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Could Deb Haaland or Sharice Davids make history again?

Haaland and Davids are the first American Indian women to ever serve in the U.S. House. And no Native woman has ever served in the U.S. Senate. And now there are open seats for the Senate in both Haaland and Davids home states.

Sen. Tom Udall, D-New Mexico, announced last week that he would not run for re-election, creating an open seat. It’s likely that there will be a lot of competition so politicians in both parties are considering what it would take to run and win.

Haaland, Laguna Pueblo, D-New Mexico, tweeted a strong maybe. She wrote: “Thank you for love and encouragement New Mexico! I hear you, and I’m giving the Senate race a lot of thought and consideration. I'll let you know when we've got news to share!”

“Udall and his colleague in the U.S. Senate, Martin Heinrich, each won their seats in races without an incumbent, it is exceedingly rare for that to happen in New Mexico,” wrote Matthew Reichbach and Andy Lyman in The New Mexico Political Report. “So it’s no surprise that the list of Democrats who could run to replace Udall is lengthy …”

At least five major Democratic officeholders are considering entering the race as well as several Republicans, including former U.S. Reps. Heather Wilson, Steve Wilson, and candidate for Secretary of State Gavin Clarkson, Choctaw.

It could be an expensive race -- especially if both parties see it as a potential win. The last race for Senate in next door Arizona nearly hit $50 million.

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While Haaland is a strong “maybe,” Davids has been silent. She is laser focused on serving her congressional district, something reflected throughout her social media feeds.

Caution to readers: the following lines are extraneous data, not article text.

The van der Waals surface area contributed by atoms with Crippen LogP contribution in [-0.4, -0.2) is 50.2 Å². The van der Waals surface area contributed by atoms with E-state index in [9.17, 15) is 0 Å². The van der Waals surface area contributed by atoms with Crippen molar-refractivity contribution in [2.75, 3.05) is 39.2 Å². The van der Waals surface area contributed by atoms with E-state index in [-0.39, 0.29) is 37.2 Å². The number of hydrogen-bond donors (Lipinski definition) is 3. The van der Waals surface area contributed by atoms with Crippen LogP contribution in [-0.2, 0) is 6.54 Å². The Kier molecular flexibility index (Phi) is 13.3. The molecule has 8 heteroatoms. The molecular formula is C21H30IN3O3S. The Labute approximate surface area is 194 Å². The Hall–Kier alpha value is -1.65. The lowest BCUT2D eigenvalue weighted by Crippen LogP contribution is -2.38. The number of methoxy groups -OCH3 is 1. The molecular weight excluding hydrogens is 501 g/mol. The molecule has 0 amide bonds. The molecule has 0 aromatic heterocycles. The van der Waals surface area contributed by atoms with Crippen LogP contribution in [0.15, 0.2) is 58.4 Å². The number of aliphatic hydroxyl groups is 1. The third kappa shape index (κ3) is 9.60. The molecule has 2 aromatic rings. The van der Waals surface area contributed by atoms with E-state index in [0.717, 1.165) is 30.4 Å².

Kansas Sen. Pat Roberts, a Republican, announced his retirement. Kansas is a state that has not sent a Democrat to the Senate since 1932. Then Secretary of State Mike Pompeo told the Kansas City Star that he would not be a candidate. That means it's a wide open race, even if the favors a Kansas Republican.

But Davids, Ho Chunk, has already defied history with her election to the House, defeating a Republican incumbent in Johnson County, Kansas.

This week the new Governor Laura Kelly, a Democrat, tweeted recognition for Davids as a “dynamic colleague and friend” for her historic election. She used the hashtag, #womenshistorymonth.

The last election had many firsts for Democrats in Kansas. And, as Kansas Public Radio reported: “Next year’s races could launch Democrats on a new path to political relevance in Kansas. Or it could leave the party withering into the triviality of the recent past, when Republicans held all the statewide offices, congressional seats and huge majorities in the statehouse.”

There are other potential Native American candidates considering campaigns for the Senate in Alaska and Arizona.

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Mark Trahant is editor of Indian Country Today. He is a member of the Shoshone-Bannock Tribes. Follow him on Twitter - @TrahantReports